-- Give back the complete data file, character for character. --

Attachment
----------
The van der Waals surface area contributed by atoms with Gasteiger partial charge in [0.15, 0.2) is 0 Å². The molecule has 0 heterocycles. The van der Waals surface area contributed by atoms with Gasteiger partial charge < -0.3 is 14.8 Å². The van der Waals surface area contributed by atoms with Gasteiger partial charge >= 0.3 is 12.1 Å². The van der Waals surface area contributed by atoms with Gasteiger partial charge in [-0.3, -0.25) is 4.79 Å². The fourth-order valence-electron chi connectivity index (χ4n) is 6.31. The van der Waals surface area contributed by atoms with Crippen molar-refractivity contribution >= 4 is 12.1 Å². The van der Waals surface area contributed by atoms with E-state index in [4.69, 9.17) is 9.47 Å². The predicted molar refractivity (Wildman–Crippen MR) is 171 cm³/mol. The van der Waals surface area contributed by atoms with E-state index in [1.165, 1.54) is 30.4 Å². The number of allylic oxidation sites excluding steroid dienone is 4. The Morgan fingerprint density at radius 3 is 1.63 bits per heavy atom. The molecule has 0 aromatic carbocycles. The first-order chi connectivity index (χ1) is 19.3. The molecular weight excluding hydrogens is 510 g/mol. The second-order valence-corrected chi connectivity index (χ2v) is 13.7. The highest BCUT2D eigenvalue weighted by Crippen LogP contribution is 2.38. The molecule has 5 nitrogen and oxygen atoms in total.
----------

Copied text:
The van der Waals surface area contributed by atoms with Gasteiger partial charge in [0.15, 0.2) is 0 Å². The molecule has 0 heterocycles. The van der Waals surface area contributed by atoms with Gasteiger partial charge < -0.3 is 14.8 Å². The van der Waals surface area contributed by atoms with Gasteiger partial charge >= 0.3 is 12.1 Å². The van der Waals surface area contributed by atoms with Gasteiger partial charge in [-0.3, -0.25) is 4.79 Å². The fourth-order valence-electron chi connectivity index (χ4n) is 6.31. The van der Waals surface area contributed by atoms with Crippen molar-refractivity contribution >= 4 is 12.1 Å². The van der Waals surface area contributed by atoms with E-state index in [4.69, 9.17) is 9.47 Å². The predicted molar refractivity (Wildman–Crippen MR) is 171 cm³/mol. The van der Waals surface area contributed by atoms with E-state index in [1.165, 1.54) is 30.4 Å². The number of allylic oxidation sites excluding steroid dienone is 4. The Morgan fingerprint density at radius 3 is 1.63 bits per heavy atom. The molecule has 0 aromatic carbocycles. The first-order chi connectivity index (χ1) is 19.3. The molecular weight excluding hydrogens is 510 g/mol. The second-order valence-corrected chi connectivity index (χ2v) is 13.7. The highest BCUT2D eigenvalue weighted by Crippen LogP contribution is 2.38. The molecule has 5 nitrogen and oxygen atoms in total.